Monday 18 February 2008

McVicar with triumphant L´Incoronazione di Poppea in Copenhagen

L´Incoronazione di Poppea. Royal Danish Opera, February 14th, 2007. Production: David McVicar. Cast: Tuva Semmingsen (Nerone), Ylva Kihlberg (Poppea), Sine Bundgaard (Drusilla). Lars Ulrik Mortensen conducts Concerto Copenhagen.

This David McVicar production of L´Incoronazione de Poppea is a co-production between the Royal Danish Opera, Théâtre des Champs-Elysées, Opera de Strasbourg, Berlin State Opera and Bruxelles La Monnaie.

L´Incoronazione di Poppea opened last month as the first baroque opera to be staged at the new waterfront Copenhagen Opera House, as opposed to the baroque-stage The Old Stage. It scored a major success with both audiences and critics alike resulting in a sold-out run of performances.

First of all, it is a stilistically elegant and very aesthetic production. Simple set designs of a spare blue/metallic backgound with a leopard-skin covered sofa serving as the only decoration. David McVicar succeeds in bringing the figures alive and infuses drama into the piece, which at times also is very very funny, especially in the scenes involving mezzo-soprano Susanne Resmark showing off her major comic talent as Nero´s wife Ottavia´s old maid Nutrice and tenor Gert Henning-Jensen (Poppea´s maid Arnalta - here depicted as a drag-queen).

There is more than a hint of decadence to David McVicar´s concept, showing a cocaine-sniffing, unsympathetic Nero (fabulously sung and acted by Tuva Semmingsen), who looks (and acts) suspiciously like Prince (the rock-singer). McVicar´s twist of placing the Act II discussion of the philosophers´ in a TV-studio makes exceptional sense and clearly contributes to showing the timelessness of this 400-year old piece. Those familiar with previous David McVicar stagings such as Rigoletto, Manon, Salome, Nozze di Figaro or Giulio Cesare will know that this examination of a civilization in decay is a central theme of David McVicar´s work. Nevertheless this Poppea counts among his finest works.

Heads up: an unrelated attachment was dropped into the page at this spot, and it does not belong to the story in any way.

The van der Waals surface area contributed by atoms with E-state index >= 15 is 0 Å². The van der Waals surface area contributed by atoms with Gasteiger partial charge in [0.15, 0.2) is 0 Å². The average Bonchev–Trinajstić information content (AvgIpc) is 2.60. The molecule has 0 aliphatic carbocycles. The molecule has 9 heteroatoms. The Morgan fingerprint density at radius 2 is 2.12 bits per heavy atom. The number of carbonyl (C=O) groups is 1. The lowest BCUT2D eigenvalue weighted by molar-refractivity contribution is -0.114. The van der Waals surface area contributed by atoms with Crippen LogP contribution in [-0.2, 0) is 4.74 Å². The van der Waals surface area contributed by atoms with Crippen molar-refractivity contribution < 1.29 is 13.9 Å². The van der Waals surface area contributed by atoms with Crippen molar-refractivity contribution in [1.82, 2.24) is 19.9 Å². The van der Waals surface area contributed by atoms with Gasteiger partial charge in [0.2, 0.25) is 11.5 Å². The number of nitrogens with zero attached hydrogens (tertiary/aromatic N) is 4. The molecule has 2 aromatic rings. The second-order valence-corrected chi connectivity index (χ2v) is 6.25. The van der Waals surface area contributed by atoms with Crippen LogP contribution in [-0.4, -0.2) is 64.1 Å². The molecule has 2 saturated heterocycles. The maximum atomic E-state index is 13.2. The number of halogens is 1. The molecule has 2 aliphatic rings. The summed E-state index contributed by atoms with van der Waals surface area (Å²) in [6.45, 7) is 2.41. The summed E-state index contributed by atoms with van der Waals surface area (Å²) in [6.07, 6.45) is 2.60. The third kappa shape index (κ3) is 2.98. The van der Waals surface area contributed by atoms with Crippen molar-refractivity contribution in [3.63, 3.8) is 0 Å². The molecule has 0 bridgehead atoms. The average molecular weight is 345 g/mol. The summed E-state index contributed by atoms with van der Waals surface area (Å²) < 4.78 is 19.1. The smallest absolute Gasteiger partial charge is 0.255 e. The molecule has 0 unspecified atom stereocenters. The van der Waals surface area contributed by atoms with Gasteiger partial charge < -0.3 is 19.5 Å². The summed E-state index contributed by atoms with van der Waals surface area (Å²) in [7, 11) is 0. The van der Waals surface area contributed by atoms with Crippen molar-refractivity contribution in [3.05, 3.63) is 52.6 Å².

The brilliantly sung Poppea by Ylva Kihlberg clearly does not love Nero (why would she?) - she is focused only on becoming an Empress, in which she of course succeeds. Sine Bundgaard sang beautifully as Drusilla (the new lover of Poppea´s ex-husband), one of the few genuinely sympathetic characters. Trine Bastrup Møller was very funny as well as in good voice as Valletto/Amor. A close to ideal casting of this opera.

Excellent performance in the pit from the period ensemble Concerto Copenhagen conducted by the tireless Lars Ulrik Mortensen from the cembalo. Their enthusiasm for this music was clearly communicated to the audience, without doubt a key factor to the success of this production.
In short a performance of the highest international class and another reminder that the times in which the Royal Danish Opera was a back-water company are over.

1 comment:

Anonymous said...

How can you review this opera without mentioning Seneca??????

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